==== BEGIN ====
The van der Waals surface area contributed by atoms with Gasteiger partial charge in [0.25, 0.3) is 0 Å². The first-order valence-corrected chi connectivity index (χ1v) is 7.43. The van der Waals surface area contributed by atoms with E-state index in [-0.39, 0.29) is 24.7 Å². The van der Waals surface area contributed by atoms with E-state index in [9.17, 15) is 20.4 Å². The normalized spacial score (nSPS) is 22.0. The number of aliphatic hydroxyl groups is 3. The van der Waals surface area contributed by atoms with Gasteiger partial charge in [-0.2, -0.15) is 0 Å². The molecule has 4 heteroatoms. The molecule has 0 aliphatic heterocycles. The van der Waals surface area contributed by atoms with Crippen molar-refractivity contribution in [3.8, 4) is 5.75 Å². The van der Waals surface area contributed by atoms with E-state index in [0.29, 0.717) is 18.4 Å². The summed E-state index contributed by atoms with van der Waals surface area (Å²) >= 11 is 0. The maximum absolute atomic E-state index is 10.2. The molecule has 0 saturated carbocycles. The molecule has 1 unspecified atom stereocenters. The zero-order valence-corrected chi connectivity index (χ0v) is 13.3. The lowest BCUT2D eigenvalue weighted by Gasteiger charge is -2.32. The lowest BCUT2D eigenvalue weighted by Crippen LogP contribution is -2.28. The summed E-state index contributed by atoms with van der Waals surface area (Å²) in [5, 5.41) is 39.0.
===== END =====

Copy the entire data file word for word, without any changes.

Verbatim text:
The van der Waals surface area contributed by atoms with Gasteiger partial charge in [0.25, 0.3) is 0 Å². The first-order valence-corrected chi connectivity index (χ1v) is 7.43. The van der Waals surface area contributed by atoms with E-state index in [-0.39, 0.29) is 24.7 Å². The van der Waals surface area contributed by atoms with E-state index in [9.17, 15) is 20.4 Å². The normalized spacial score (nSPS) is 22.0. The number of aliphatic hydroxyl groups is 3. The van der Waals surface area contributed by atoms with Gasteiger partial charge in [-0.2, -0.15) is 0 Å². The molecule has 4 heteroatoms. The molecule has 0 aliphatic heterocycles. The van der Waals surface area contributed by atoms with Crippen molar-refractivity contribution in [3.8, 4) is 5.75 Å². The van der Waals surface area contributed by atoms with E-state index in [0.29, 0.717) is 18.4 Å². The summed E-state index contributed by atoms with van der Waals surface area (Å²) >= 11 is 0. The maximum absolute atomic E-state index is 10.2. The molecule has 0 saturated carbocycles. The molecule has 1 unspecified atom stereocenters. The zero-order valence-corrected chi connectivity index (χ0v) is 13.3. The lowest BCUT2D eigenvalue weighted by Gasteiger charge is -2.32. The lowest BCUT2D eigenvalue weighted by Crippen LogP contribution is -2.28. The summed E-state index contributed by atoms with van der Waals surface area (Å²) in [5, 5.41) is 39.0.